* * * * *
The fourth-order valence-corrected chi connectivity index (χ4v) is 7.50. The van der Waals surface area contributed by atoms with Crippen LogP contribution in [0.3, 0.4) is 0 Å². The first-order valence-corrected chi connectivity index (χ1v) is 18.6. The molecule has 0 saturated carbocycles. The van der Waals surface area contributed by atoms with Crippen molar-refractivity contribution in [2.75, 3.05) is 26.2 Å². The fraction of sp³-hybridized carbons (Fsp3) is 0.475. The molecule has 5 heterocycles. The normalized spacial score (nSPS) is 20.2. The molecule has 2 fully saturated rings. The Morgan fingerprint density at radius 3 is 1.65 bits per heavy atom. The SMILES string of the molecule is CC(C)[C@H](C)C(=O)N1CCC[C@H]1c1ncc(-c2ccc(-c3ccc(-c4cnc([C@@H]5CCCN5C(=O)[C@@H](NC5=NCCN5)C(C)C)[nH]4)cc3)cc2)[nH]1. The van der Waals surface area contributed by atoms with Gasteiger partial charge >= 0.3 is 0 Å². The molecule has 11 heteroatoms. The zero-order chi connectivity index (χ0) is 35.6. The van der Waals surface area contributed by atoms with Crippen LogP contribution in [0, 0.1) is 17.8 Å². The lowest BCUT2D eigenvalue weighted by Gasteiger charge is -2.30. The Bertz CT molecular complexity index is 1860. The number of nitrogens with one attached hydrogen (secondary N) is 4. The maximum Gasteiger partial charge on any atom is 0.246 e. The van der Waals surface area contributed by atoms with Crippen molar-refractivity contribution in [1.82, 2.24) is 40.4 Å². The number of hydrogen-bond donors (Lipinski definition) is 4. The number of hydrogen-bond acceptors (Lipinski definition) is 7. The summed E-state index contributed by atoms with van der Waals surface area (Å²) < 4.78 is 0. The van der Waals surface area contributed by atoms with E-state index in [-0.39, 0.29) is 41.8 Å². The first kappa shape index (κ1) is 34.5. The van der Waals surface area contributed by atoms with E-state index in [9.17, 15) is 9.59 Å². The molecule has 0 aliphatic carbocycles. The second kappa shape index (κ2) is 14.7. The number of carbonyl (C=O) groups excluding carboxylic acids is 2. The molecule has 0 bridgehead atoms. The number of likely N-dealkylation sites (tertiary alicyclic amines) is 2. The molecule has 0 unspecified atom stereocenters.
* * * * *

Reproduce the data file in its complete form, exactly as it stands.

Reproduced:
The fourth-order valence-corrected chi connectivity index (χ4v) is 7.50. The van der Waals surface area contributed by atoms with Crippen LogP contribution in [0.3, 0.4) is 0 Å². The first-order valence-corrected chi connectivity index (χ1v) is 18.6. The molecule has 0 saturated carbocycles. The van der Waals surface area contributed by atoms with Crippen molar-refractivity contribution in [2.75, 3.05) is 26.2 Å². The fraction of sp³-hybridized carbons (Fsp3) is 0.475. The molecule has 5 heterocycles. The normalized spacial score (nSPS) is 20.2. The molecule has 2 fully saturated rings. The Morgan fingerprint density at radius 3 is 1.65 bits per heavy atom. The SMILES string of the molecule is CC(C)[C@H](C)C(=O)N1CCC[C@H]1c1ncc(-c2ccc(-c3ccc(-c4cnc([C@@H]5CCCN5C(=O)[C@@H](NC5=NCCN5)C(C)C)[nH]4)cc3)cc2)[nH]1. The van der Waals surface area contributed by atoms with Gasteiger partial charge >= 0.3 is 0 Å². The molecule has 11 heteroatoms. The zero-order chi connectivity index (χ0) is 35.6. The van der Waals surface area contributed by atoms with Crippen LogP contribution in [0, 0.1) is 17.8 Å². The lowest BCUT2D eigenvalue weighted by Gasteiger charge is -2.30. The Bertz CT molecular complexity index is 1860. The number of nitrogens with one attached hydrogen (secondary N) is 4. The maximum Gasteiger partial charge on any atom is 0.246 e. The van der Waals surface area contributed by atoms with Crippen molar-refractivity contribution in [1.82, 2.24) is 40.4 Å². The number of hydrogen-bond donors (Lipinski definition) is 4. The number of hydrogen-bond acceptors (Lipinski definition) is 7. The summed E-state index contributed by atoms with van der Waals surface area (Å²) < 4.78 is 0. The van der Waals surface area contributed by atoms with E-state index in [-0.39, 0.29) is 41.8 Å². The first kappa shape index (κ1) is 34.5. The van der Waals surface area contributed by atoms with E-state index in [9.17, 15) is 9.59 Å². The molecule has 0 aliphatic carbocycles. The second kappa shape index (κ2) is 14.7. The number of carbonyl (C=O) groups excluding carboxylic acids is 2. The molecule has 0 bridgehead atoms. The number of likely N-dealkylation sites (tertiary alicyclic amines) is 2. The molecule has 0 unspecified atom stereocenters.